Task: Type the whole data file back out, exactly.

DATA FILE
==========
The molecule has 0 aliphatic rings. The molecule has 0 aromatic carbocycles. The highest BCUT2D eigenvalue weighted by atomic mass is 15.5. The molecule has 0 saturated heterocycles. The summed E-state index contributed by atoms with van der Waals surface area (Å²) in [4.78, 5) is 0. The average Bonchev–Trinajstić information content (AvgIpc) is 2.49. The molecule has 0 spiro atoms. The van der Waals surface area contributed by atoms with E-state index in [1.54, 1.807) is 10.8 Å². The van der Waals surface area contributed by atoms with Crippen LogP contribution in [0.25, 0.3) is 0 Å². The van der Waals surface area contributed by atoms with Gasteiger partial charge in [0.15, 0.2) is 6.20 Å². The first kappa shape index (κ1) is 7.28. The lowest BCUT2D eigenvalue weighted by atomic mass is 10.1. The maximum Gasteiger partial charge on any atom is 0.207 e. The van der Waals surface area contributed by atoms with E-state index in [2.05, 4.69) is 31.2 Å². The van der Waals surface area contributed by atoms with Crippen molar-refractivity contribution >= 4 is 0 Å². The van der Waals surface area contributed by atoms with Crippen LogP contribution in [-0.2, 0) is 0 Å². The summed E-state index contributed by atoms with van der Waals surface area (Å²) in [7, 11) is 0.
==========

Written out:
The molecule has 0 aliphatic rings. The molecule has 0 aromatic carbocycles. The highest BCUT2D eigenvalue weighted by atomic mass is 15.5. The molecule has 0 saturated heterocycles. The summed E-state index contributed by atoms with van der Waals surface area (Å²) in [4.78, 5) is 0. The average Bonchev–Trinajstić information content (AvgIpc) is 2.49. The molecule has 0 spiro atoms. The van der Waals surface area contributed by atoms with E-state index in [1.54, 1.807) is 10.8 Å². The van der Waals surface area contributed by atoms with Crippen LogP contribution in [0.25, 0.3) is 0 Å². The van der Waals surface area contributed by atoms with Gasteiger partial charge in [0.15, 0.2) is 6.20 Å². The first kappa shape index (κ1) is 7.28. The lowest BCUT2D eigenvalue weighted by atomic mass is 10.1. The maximum Gasteiger partial charge on any atom is 0.207 e. The van der Waals surface area contributed by atoms with E-state index in [2.05, 4.69) is 31.2 Å². The van der Waals surface area contributed by atoms with Crippen molar-refractivity contribution >= 4 is 0 Å². The van der Waals surface area contributed by atoms with Crippen LogP contribution in [-0.2, 0) is 0 Å². The summed E-state index contributed by atoms with van der Waals surface area (Å²) in [7, 11) is 0.